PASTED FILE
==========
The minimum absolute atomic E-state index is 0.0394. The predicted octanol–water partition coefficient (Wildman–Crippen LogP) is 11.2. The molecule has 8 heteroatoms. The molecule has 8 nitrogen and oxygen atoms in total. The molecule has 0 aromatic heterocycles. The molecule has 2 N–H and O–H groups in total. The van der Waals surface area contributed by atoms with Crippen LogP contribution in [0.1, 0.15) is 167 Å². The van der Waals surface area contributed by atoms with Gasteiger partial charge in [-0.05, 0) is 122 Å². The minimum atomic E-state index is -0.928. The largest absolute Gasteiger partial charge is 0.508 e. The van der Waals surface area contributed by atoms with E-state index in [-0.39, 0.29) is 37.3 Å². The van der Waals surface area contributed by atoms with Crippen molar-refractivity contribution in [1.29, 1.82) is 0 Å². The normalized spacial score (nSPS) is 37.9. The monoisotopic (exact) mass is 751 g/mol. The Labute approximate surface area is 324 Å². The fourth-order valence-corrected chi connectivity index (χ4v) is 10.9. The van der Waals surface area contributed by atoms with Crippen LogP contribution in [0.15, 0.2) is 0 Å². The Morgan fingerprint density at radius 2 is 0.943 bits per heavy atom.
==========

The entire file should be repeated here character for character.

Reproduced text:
The minimum absolute atomic E-state index is 0.0394. The predicted octanol–water partition coefficient (Wildman–Crippen LogP) is 11.2. The molecule has 8 heteroatoms. The molecule has 8 nitrogen and oxygen atoms in total. The molecule has 0 aromatic heterocycles. The molecule has 2 N–H and O–H groups in total. The van der Waals surface area contributed by atoms with Crippen LogP contribution in [0.1, 0.15) is 167 Å². The van der Waals surface area contributed by atoms with Gasteiger partial charge in [-0.05, 0) is 122 Å². The minimum atomic E-state index is -0.928. The largest absolute Gasteiger partial charge is 0.508 e. The van der Waals surface area contributed by atoms with E-state index in [-0.39, 0.29) is 37.3 Å². The van der Waals surface area contributed by atoms with Crippen molar-refractivity contribution in [1.29, 1.82) is 0 Å². The normalized spacial score (nSPS) is 37.9. The monoisotopic (exact) mass is 751 g/mol. The Labute approximate surface area is 324 Å². The fourth-order valence-corrected chi connectivity index (χ4v) is 10.9. The van der Waals surface area contributed by atoms with Crippen LogP contribution in [0.15, 0.2) is 0 Å². The Morgan fingerprint density at radius 2 is 0.943 bits per heavy atom.